EC skeptical on Greek bid to lower fiscal goals, wants supervision

A few days before troika inspectors return to Athens for their fifth review of Greece’s economic reform program, sources in Brussels have expressed skepticism about a Greek bid to lower fiscal targets while indicating that certain concessions could be granted but that the country must remain under supervision.

The chief aim of the talks is to determine the progress that the government has achieved with reforms. Another key topic will be the type of supervision that should be in place from next year, after the European part of Greece’s loan program ends, and whether or not more funding will be necessary. Athens has insisted it will not need a third loan program but sources in Brussels note this can only be guaranteed if Greece secures the trust of the markets and that in order to do this it must press forward with reforms.

In comments on Friday, Deputy Prime Minister Evangelos Venizelos emphasized that he favored an early withdrawal of the International Monetary Fund, which is officially tied to Greece until spring of 2016, but said the government had not made an official request to the IMF to leave as this would require the backing of European partners.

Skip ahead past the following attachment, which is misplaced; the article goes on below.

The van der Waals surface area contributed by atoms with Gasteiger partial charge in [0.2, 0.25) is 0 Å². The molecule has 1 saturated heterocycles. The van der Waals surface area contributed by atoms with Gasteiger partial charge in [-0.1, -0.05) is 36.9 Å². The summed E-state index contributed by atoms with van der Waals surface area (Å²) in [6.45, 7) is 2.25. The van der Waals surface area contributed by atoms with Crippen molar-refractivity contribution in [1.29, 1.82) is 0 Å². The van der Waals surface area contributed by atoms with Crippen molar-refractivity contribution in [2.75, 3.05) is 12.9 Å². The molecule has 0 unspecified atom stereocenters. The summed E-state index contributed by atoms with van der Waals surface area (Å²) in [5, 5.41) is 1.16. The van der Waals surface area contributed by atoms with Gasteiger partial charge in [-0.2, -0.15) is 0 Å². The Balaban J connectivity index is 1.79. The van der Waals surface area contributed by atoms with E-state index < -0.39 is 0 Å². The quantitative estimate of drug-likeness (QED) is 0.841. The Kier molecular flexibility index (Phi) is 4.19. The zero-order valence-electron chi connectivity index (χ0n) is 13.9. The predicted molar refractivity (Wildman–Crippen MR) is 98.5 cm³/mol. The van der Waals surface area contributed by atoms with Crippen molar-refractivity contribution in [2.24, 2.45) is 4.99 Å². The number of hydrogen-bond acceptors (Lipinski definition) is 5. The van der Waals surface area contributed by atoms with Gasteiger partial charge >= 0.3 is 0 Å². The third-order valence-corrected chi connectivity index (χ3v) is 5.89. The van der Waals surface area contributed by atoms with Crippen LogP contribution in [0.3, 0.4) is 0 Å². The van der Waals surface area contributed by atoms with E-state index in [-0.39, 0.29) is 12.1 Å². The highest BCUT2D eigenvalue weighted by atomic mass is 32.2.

Pending structural reforms will also be discussed in the talks with the troika, which are likely to be as grueling as ever as a total of 1,000 reforms – big and small – are on the to-do list. Sources said the troika is prepared to be lenient on some issues but is unlikely to agree to so-called “structural benchmarks” such as pension reform being struck off the list.

Greece’s finances will be examined in detail, with sources indicating that the auditors are prepared to consider allowing some tax breaks to be included in the draft budget for 2015 if lost revenue is offset with equivalent measures.

As usual, Greece and the troika disagree on the size of next year’s fiscal gap, with the latter putting it at around 2 billion euros and the former half that sum.

Talks on debt relief are not expected until early November, when specific budget details and the results of stress tests on banks will be available.

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